The Kenya Forum | What have female politicians done for Africa? - The Kenya Forum

October 19, 2012


Too long politics been a male-dominated space. We look into the role of female politicians in Africa and ask when will more take the reins?

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What have female politicians done for Africa?

What have female politicians done for Africa?

Women seem to shy away from active politics when compared to their male counterparts, who have long dominated the world of politics. As a result, there has been to an unequal representation of gender in the political arena.

In an effort to give women more power, most countries in the world have however introduced minimum quotas either through constitutions or national legislations or through political parties. The Welsh assembly set a world record on 02 May 2003 when it became the first legislative body with equal numbers of men and women. Women’s rights groups hailed the breakthrough after 30 women were elected to the 60-strong assembly.

African women are taking to the stage of national politics

In Africa, women are today rising to the occasion and taking on politics and according to a study by the Inter-Parliamentary Union, Rwanda is believed to have the world’s highest proportion of female members of parliament (56%)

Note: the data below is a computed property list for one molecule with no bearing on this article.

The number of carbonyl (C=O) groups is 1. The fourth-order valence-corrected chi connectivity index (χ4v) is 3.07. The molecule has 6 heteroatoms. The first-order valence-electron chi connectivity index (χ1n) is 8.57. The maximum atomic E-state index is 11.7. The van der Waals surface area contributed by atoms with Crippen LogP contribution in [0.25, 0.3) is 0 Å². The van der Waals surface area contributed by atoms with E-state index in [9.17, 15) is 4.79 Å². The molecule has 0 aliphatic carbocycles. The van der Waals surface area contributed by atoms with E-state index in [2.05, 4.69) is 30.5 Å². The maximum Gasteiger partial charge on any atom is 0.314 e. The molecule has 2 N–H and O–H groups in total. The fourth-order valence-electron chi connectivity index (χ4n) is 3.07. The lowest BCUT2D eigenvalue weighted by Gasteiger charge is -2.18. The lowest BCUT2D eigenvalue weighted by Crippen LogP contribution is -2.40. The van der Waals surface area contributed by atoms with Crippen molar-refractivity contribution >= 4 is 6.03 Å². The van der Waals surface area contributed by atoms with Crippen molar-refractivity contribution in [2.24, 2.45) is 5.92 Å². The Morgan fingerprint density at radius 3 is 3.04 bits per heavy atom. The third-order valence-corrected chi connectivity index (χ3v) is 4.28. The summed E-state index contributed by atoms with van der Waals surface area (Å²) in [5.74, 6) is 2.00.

In 2005, Ellen Johnson Sirleaf aka the “Iron Lady of Liberia” made history by becoming Africa’s first elected female head of state.

In April this year, Joyce Banda who was the first female Vice President of Malawi became the first female President of Malawi following the demise of former president, Bingu Wa Mutharika.

Senegal, which held its elections on 26the February this year, made history when, for the first time; the country’s Constitutional Court qualified two women candidates to contest in the Presidential Election. Professor Amsatou Sow Sidibe and Madam Dieng Douma Diakhate qualified out of a list of 14 presidential candidates.

What the women in power have so far done for Africa

Since its inception, female leadership has proved to be essential for democracy, development and for peace. Studies in the US have proved that whenever there are more women in congress, issues that matter to women e.g. family, children, healthcare and education gain prominence.

Sirleaf who took over a shattered nation whose infrastructure had been destroyed during the civil war in Liberia has seen the country get a face lift, introducing running water and electricity to the capital for instance. Liberia had previously accumulated a huge foreign debt (approximately US$4.9billion in 2006) which she has managed to substantially reduce.

In 2007 The United States became the first country to grant debt relief to Liberia, waiving the full $391million owed to it. Sirleaf has also seen to the creation of a “national peace and reconciliation initiative,” led by Nobel Peace Prize laureate Leymah Gbowee. In 2011, together with Leymah Gbowee and Tawakel Karman of Yemen , Sirleaf was awarded the 2011 Nobel Peace Prize.